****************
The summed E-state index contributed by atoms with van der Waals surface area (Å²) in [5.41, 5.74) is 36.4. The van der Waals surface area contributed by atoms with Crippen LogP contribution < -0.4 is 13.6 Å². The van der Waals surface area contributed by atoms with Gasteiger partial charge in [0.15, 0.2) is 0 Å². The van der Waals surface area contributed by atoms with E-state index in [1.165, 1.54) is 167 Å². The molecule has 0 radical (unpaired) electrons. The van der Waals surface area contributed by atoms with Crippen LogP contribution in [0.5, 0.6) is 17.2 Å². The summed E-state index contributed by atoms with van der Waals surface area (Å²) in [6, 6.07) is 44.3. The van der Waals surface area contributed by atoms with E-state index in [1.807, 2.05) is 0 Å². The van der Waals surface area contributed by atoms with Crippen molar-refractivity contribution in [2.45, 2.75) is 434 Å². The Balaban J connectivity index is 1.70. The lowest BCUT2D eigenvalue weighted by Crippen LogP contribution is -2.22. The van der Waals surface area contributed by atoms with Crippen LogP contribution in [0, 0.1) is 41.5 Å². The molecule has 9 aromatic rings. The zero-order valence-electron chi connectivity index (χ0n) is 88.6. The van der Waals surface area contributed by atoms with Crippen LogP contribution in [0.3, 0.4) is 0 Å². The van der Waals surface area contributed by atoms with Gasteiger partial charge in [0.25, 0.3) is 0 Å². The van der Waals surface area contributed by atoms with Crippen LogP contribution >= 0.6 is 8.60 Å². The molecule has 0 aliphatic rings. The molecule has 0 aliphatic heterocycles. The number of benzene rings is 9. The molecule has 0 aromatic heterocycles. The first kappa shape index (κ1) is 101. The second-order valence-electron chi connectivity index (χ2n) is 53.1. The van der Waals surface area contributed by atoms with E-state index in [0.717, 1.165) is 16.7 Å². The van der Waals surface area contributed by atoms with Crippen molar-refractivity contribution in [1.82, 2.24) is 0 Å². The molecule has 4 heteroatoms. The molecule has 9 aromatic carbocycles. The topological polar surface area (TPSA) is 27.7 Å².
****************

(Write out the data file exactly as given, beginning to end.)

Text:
The summed E-state index contributed by atoms with van der Waals surface area (Å²) in [5.41, 5.74) is 36.4. The van der Waals surface area contributed by atoms with Crippen LogP contribution < -0.4 is 13.6 Å². The van der Waals surface area contributed by atoms with Gasteiger partial charge in [0.15, 0.2) is 0 Å². The van der Waals surface area contributed by atoms with E-state index in [1.165, 1.54) is 167 Å². The molecule has 0 radical (unpaired) electrons. The van der Waals surface area contributed by atoms with Crippen LogP contribution in [0.5, 0.6) is 17.2 Å². The summed E-state index contributed by atoms with van der Waals surface area (Å²) in [6, 6.07) is 44.3. The van der Waals surface area contributed by atoms with E-state index in [1.807, 2.05) is 0 Å². The van der Waals surface area contributed by atoms with Crippen molar-refractivity contribution in [2.45, 2.75) is 434 Å². The Balaban J connectivity index is 1.70. The lowest BCUT2D eigenvalue weighted by Crippen LogP contribution is -2.22. The van der Waals surface area contributed by atoms with Crippen LogP contribution in [0, 0.1) is 41.5 Å². The molecule has 9 aromatic rings. The zero-order valence-electron chi connectivity index (χ0n) is 88.6. The van der Waals surface area contributed by atoms with Crippen LogP contribution in [0.3, 0.4) is 0 Å². The van der Waals surface area contributed by atoms with Gasteiger partial charge in [0.25, 0.3) is 0 Å². The van der Waals surface area contributed by atoms with Crippen LogP contribution >= 0.6 is 8.60 Å². The molecule has 0 aliphatic rings. The molecule has 0 aliphatic heterocycles. The number of benzene rings is 9. The molecule has 0 aromatic heterocycles. The first kappa shape index (κ1) is 101. The second-order valence-electron chi connectivity index (χ2n) is 53.1. The van der Waals surface area contributed by atoms with E-state index in [0.717, 1.165) is 16.7 Å². The van der Waals surface area contributed by atoms with Crippen molar-refractivity contribution in [1.82, 2.24) is 0 Å². The molecule has 4 heteroatoms. The molecule has 9 aromatic carbocycles. The topological polar surface area (TPSA) is 27.7 Å².